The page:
Let's take two examples, one with a high current and low resistance, and one with low current and high resistance. Let's also assume our Ammeter has a resistance of \$1\Omega\$ and our Voltmeter has an impedance of \$1M\Omega\$
simulate this circuit – Schematic created using CircuitLab
In this circuit, we have a very low impedance source and a low load resistance. This situation is not terribly good for an ammeter, as it's shunt resistance of \$1\Omega\$ is going to change the total resistance to \$11\Omega\$, which is quite a lot of change. However, the Voltmeter has such a high impedance in comparison to the load resistor that it affects it hardly at all. Additionally, since the output impedance of the source is very low, adding another load in parallel will affect the voltage across V1 very little. In this case, assuming the load resistance is accurately known, the voltmeter is the better choice.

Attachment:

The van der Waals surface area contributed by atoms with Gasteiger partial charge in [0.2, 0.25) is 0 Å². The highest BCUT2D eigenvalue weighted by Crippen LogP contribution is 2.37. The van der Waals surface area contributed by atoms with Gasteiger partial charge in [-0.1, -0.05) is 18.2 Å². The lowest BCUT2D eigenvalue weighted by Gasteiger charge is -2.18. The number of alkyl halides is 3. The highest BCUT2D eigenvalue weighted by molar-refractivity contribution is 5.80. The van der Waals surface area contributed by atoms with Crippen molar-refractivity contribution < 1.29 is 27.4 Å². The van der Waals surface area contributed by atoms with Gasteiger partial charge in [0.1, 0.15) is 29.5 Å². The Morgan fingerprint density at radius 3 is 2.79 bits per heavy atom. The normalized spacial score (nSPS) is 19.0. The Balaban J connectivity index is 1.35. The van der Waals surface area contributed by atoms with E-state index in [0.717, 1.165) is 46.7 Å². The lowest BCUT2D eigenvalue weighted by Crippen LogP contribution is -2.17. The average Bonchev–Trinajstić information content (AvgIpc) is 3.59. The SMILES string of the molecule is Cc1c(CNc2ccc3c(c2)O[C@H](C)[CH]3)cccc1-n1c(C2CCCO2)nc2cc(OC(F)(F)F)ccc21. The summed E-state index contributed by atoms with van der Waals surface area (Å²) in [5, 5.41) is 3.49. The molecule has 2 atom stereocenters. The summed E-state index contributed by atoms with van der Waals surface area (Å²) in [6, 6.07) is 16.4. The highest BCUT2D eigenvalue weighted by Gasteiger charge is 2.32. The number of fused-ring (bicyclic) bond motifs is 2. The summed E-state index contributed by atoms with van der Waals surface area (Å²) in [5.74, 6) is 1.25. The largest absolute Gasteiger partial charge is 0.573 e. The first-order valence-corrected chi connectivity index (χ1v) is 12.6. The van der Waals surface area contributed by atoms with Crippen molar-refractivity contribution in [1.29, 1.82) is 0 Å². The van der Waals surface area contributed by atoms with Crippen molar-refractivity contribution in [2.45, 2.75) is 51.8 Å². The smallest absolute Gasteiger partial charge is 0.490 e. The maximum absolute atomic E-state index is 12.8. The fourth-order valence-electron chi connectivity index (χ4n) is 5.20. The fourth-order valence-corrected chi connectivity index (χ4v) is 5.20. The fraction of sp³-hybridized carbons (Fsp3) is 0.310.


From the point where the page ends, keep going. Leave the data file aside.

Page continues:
simulate this circuit
In this circuit, both the load and source impedances are high. If we put the Voltmeter in parallel with R1, the \$1M\Omega\$ input impedance is fairly close to R1, and will change it to \$90.9k\Omega\$. However, the ammeter's \$1\Omega\$ resistance will hardly affect the real load resistance, as it's so much lower than \$100k\Omega\$. Additionally, since the impedance of V1 is very high, adding a load in series to it will hardly affect the current it produces. In this case, adding an ammeter in series is the better choice.
As you can see, choosing an instrument with an impedance that is high where the source impedance is low, and an impedance that is low when the source impedance is high are the best choices to minimize the error caused by adding the instrument to the circuit.